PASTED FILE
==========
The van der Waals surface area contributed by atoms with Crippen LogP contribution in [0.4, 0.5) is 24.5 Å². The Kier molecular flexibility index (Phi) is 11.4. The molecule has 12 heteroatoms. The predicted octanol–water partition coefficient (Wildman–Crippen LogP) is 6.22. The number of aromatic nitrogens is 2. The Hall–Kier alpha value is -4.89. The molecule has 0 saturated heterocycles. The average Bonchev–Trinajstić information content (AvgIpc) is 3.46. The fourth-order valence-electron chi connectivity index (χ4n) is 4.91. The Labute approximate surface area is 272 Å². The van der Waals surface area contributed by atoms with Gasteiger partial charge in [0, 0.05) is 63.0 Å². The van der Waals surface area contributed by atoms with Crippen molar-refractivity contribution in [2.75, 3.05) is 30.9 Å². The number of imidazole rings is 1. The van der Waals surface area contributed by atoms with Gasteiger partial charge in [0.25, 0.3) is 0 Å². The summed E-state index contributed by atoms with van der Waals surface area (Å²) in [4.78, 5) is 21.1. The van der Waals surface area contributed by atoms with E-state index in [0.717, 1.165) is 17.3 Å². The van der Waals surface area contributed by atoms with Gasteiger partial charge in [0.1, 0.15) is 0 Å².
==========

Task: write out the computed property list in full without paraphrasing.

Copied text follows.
The van der Waals surface area contributed by atoms with Crippen LogP contribution in [0.4, 0.5) is 24.5 Å². The Kier molecular flexibility index (Phi) is 11.4. The molecule has 12 heteroatoms. The predicted octanol–water partition coefficient (Wildman–Crippen LogP) is 6.22. The number of aromatic nitrogens is 2. The Hall–Kier alpha value is -4.89. The molecule has 0 saturated heterocycles. The average Bonchev–Trinajstić information content (AvgIpc) is 3.46. The fourth-order valence-electron chi connectivity index (χ4n) is 4.91. The Labute approximate surface area is 272 Å². The van der Waals surface area contributed by atoms with Gasteiger partial charge in [0, 0.05) is 63.0 Å². The van der Waals surface area contributed by atoms with Crippen molar-refractivity contribution in [2.75, 3.05) is 30.9 Å². The number of imidazole rings is 1. The van der Waals surface area contributed by atoms with Gasteiger partial charge in [0.25, 0.3) is 0 Å². The summed E-state index contributed by atoms with van der Waals surface area (Å²) in [4.78, 5) is 21.1. The van der Waals surface area contributed by atoms with E-state index in [0.717, 1.165) is 17.3 Å². The van der Waals surface area contributed by atoms with Gasteiger partial charge in [0.1, 0.15) is 0 Å².